Financial Advice

How Do Home Equity Loans Work?

The equity in your home can be leveraged to help fund home improvements, emergency expenses and even college. Our Mortgage Services team can help you determine if a home equity mortgage is right for your situation. Learn more at Home Loans or call our Mortgage Services Team at (512) 997-HOME (4663) or (800) 476-8409.

Published May 11, 2022 | Updated May 8, 2024

Austin and other Texas cities have been red-hot real estate markets, and many homeowners are reaping the benefits with higher home values. Austin home values have increased on average by 7.4% over the past year, according to Zillow, with nearly 4% appreciation predicted in 2020. Other Texas cities are seeing strong gains as well.

That increasing homeowners’ equity can be valuable when it comes to funding needs like college education, remodeling, or emergency expenses. How does a home equity loan work?

Leveraging Your Home’s Equity

Home equity loans let you use the equity you have built up in your home as security for another loan. Equity is simply the difference between what you owe on your home mortgage, and what the home is worth based on a market appraisal. For example, if you owe $200,000 on the mortgage, and the market value has appreciated to $350,000, your equity is $150,000.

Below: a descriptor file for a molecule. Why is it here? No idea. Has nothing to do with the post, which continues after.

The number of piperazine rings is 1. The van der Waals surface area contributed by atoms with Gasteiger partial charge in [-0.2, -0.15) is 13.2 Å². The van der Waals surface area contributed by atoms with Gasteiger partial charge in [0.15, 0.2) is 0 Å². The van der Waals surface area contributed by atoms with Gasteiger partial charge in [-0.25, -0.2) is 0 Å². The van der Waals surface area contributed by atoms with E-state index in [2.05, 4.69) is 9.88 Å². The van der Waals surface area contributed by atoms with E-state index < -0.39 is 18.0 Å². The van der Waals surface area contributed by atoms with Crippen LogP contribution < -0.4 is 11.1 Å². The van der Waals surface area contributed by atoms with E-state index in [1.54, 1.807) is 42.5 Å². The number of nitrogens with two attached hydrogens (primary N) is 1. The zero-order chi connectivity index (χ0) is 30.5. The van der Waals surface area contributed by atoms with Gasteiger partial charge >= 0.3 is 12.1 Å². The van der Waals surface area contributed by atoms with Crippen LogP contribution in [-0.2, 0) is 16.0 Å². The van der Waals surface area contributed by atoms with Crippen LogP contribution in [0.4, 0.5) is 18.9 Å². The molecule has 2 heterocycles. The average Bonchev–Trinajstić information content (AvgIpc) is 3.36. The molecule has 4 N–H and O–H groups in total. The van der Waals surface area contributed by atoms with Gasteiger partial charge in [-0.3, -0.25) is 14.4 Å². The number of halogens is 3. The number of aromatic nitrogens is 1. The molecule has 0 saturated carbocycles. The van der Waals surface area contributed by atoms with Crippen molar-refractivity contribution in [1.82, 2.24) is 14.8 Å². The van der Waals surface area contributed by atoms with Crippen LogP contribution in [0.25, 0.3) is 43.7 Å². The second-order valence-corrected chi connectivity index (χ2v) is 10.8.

Lenders will lend no more than 80% of your equity. In this example, you could potentially qualify for a home equity loan up to $120,000.

Home equity loans are secured by using your home as collateral. That means that, if you were to not make your monthly payments, the lender could foreclose on your home. Before making the loan, your lender will consider your income, debt, monthly expenses and credit history. Typically, these loan terms are for 10, 15, or 20 years.

Things to Consider

Because you will be using your home as security for the loan, carefully consider the loan’s purpose as well as changing market conditions. Instead of using a home equity loan for extravagant purchases or a pricey vacation, consider setting aside savings for those.

And remember that real estate markets are cyclical. If home values in your area should decline, a home equity loan could potentially put you in an upside-down situation, owing more on the home than it is worth.